New 'Sensitive Content' Settings are Coming to Instagram

Stuff.co.nz
Normally if you hear 'Instagram' and 'censorship' in the same sentence it also contains the word 'mishandled', but refreshingly this time it's not a story about them taking down a photo of Michelangelo's David, or getting punked by legions of photoshop savvy women. No no, this time the images aren't being taken down, they're being blurred.

Any images or videos deemed 'sensitive' will now appear as a big blur until the user taps the post, indicating that they are indeed interested in whatever salacious content might be lurking on the other side. That makes sense, and it's certainly less controversial than removing the content entirely, but while the method may have changed, the fundamental issue remains the same: what counts as sensitive content?

You can roll off a few of the more obvious ones - nudity, drug use, nudity, violence, nudity, potentially disturbing or upsetting images, and nudity - but the issue has never been which types of images and videos are sensitive, but the ones within those categories that fall into a grey area. A photo of a naked man versus a statue of a naked man, for example.

It seems like what Instagram are really doing here is admitting to the fact that their systems will mistakenly flag content as inappropriate from time to time, but now it won't be taken down. It's them compromising. You can follow the logic; this is a far easier solution than taking their entire system of censorship back to the drawing board, but here's the kicker - content doesn't necessarily have to flout community guidelines to get blurred.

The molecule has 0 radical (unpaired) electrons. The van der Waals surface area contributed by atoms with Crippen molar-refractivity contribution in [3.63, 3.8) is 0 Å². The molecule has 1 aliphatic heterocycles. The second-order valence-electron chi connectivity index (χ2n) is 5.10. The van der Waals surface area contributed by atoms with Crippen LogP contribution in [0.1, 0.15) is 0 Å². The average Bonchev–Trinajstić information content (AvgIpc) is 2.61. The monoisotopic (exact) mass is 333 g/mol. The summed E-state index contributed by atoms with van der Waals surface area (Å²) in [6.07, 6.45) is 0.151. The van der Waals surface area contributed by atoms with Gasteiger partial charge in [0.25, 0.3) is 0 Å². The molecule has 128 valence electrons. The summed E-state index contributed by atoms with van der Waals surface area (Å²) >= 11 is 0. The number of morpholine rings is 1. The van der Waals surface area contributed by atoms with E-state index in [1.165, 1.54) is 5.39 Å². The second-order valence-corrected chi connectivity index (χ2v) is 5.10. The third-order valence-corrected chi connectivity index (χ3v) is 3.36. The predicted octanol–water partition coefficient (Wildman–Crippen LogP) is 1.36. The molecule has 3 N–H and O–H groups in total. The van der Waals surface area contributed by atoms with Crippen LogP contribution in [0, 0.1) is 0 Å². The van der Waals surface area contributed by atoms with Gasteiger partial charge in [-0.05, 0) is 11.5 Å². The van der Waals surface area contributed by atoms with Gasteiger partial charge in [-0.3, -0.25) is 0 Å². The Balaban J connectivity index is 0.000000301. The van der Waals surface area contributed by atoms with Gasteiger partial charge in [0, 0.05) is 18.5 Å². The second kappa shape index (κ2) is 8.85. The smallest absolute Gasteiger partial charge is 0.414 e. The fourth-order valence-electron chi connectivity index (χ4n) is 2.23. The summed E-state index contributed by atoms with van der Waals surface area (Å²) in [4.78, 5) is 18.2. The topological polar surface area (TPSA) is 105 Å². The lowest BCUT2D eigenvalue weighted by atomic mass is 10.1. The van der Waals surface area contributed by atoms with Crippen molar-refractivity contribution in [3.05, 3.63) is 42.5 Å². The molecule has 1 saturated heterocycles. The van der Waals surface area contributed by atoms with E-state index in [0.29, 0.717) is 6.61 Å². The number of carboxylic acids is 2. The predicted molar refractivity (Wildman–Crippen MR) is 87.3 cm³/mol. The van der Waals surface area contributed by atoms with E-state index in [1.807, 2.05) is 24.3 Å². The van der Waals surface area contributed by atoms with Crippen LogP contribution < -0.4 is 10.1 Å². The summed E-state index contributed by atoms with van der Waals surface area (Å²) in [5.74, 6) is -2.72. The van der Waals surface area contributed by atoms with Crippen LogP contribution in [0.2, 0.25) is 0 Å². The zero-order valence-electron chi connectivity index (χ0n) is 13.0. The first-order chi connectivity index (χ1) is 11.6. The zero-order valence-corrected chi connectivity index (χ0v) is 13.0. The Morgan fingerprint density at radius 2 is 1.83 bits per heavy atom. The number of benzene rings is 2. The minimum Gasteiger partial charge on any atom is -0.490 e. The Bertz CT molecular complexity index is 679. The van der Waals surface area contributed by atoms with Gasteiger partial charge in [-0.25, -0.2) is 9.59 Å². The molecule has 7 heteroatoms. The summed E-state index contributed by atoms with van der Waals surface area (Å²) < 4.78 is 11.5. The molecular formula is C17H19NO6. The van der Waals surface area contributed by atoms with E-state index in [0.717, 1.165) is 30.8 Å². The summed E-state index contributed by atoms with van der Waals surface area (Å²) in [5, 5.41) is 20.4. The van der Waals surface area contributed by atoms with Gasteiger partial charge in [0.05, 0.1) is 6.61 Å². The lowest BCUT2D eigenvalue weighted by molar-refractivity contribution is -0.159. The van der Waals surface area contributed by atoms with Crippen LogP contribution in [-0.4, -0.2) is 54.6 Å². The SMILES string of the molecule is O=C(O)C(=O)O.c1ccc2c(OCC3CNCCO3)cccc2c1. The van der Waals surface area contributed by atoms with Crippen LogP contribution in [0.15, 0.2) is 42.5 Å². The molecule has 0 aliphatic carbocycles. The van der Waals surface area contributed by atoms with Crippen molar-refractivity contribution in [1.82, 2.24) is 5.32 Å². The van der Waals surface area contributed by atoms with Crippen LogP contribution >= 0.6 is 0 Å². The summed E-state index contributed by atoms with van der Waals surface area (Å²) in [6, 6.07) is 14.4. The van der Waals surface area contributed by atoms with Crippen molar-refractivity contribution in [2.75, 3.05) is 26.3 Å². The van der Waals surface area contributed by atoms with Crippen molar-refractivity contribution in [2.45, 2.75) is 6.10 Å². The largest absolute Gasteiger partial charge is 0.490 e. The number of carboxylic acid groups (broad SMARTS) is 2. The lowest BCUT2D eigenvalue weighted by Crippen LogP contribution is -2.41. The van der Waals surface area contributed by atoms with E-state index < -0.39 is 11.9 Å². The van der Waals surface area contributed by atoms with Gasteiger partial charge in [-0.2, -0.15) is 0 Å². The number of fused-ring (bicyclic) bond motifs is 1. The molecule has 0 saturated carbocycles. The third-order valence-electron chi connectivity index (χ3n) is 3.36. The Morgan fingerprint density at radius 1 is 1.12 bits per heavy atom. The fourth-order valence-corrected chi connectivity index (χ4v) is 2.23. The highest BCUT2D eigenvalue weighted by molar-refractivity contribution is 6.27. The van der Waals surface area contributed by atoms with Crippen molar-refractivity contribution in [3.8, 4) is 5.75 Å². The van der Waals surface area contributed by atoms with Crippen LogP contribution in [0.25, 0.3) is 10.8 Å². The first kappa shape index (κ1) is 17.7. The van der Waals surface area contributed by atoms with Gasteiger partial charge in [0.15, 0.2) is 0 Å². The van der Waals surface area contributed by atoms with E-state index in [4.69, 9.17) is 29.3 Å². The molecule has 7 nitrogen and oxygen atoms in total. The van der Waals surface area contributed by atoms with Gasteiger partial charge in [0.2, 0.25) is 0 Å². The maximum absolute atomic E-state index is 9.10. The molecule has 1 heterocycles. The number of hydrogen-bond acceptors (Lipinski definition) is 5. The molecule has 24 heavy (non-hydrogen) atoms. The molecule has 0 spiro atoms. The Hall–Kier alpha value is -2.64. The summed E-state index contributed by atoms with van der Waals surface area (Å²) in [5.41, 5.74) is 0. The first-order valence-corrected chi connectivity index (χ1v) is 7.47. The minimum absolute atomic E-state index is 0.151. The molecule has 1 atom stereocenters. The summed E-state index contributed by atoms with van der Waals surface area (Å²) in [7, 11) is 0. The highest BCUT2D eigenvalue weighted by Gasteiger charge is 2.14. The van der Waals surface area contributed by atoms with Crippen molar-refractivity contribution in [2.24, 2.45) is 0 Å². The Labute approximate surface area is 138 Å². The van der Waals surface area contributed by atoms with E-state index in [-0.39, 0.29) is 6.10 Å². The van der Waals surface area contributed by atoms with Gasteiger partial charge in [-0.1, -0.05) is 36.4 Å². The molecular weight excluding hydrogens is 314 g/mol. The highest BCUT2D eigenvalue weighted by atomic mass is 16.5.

Instagram

This new system works as much through user flagging as anything else. If somebody sees something which they deem to be sensitive, it gets turned over to an evaluation team, and they decide where or not it gets the sensitive stamp. Obviously if content really brazenly defies the community guidelines, it'll get removed, but anything shy of that will just get blurred out.

It's a smart move on Instagram's part, and it might well spare them a lot of future criticism for repeating old mistakes, but you never really know how a feature like this is going to play to the crowd until it's out and it's had a few months to settle. Loopholes are common, and exploitation of them often follows. Some users could find that all their images and videos are being flagged because the system is too loose, and one of their followers has decided to make life difficult for them, for example. We'll just have to wait and see.

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